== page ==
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Oxidative Medicine and Cellular Longevity
Volume 2012 (2012), Article ID 491759, 8 pages
http://dx.doi.org/10.1155/2012/491759
Research Article

Apple Can Act as Anti-Aging on Yeast Cells

1Dipartimento di Biologia e Biotecnologie Charles Darwin, Istituto Pasteur-Fondazione Cenci Bolognetti, Sapienza Università di Roma, Piazzale Aldo Moro 5, 00185 Roma, Italy
2Food Quality and Nutrition Department, Research and Innovation Centre, Fondazione Edmund Mach, Via E. Mach 1, 38010 San Michele all’Adige, Italy
3Dipartimento di Chimica e Tecnologie del Farmaco, Istituto Pasteur-Fondazione Cenci Bolognetti, Sapienza Università di Roma, Piazzale Aldo Moro 5, 00185 Roma, Italy

Received 31 May 2012; Revised 7 July 2012; Accepted 14 July 2012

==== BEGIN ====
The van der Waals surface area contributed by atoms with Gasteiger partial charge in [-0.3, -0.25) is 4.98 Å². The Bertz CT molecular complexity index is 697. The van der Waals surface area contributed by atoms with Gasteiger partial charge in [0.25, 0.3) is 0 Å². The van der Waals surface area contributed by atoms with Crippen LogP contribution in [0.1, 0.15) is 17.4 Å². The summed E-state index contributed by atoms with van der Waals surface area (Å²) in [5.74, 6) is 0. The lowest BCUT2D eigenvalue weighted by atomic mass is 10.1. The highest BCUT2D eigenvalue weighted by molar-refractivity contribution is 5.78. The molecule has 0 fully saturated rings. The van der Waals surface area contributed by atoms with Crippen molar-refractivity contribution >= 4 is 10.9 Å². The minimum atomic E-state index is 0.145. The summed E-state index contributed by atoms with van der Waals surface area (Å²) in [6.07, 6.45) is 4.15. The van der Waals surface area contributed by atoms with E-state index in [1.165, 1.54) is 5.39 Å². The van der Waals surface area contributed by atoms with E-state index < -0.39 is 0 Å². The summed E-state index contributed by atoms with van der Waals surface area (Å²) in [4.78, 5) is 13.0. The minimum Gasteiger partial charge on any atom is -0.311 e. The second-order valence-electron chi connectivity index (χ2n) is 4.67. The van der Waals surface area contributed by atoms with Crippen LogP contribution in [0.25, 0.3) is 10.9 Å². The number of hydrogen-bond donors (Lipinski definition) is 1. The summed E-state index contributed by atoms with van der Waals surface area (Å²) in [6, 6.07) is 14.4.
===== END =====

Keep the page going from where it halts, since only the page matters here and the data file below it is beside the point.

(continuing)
Academic Editor: Paula Ludovico

Copyright © 2012 Vanessa Palermo et al. This is an open access article distributed under the Creative Commons Attribution License, which permits unrestricted use, distribution, and reproduction in any medium, provided the original work is properly cited.

Abstract

In recent years, epidemiological and biochemical studies have shown that eating apples is associated with reduction of occurrence of cancer, degenerative, and cardiovascular diseases. This association is often attributed to the presence of antioxidants such as ascorbic acid (vitamin C) and polyphenols. The substances that hinder the presence of free radicals are also able to protect cells from aging. In our laboratory we used yeast, a unicellular eukaryotic organism, to determine in vivo efficacy of entire apples and their components, such as flesh, skin and polyphenolic fraction, to influence aging and oxidative stress. Our results indicate that all the apple components increase lifespan, with the best result given by the whole fruit, indicating a cooperative role of all apple components.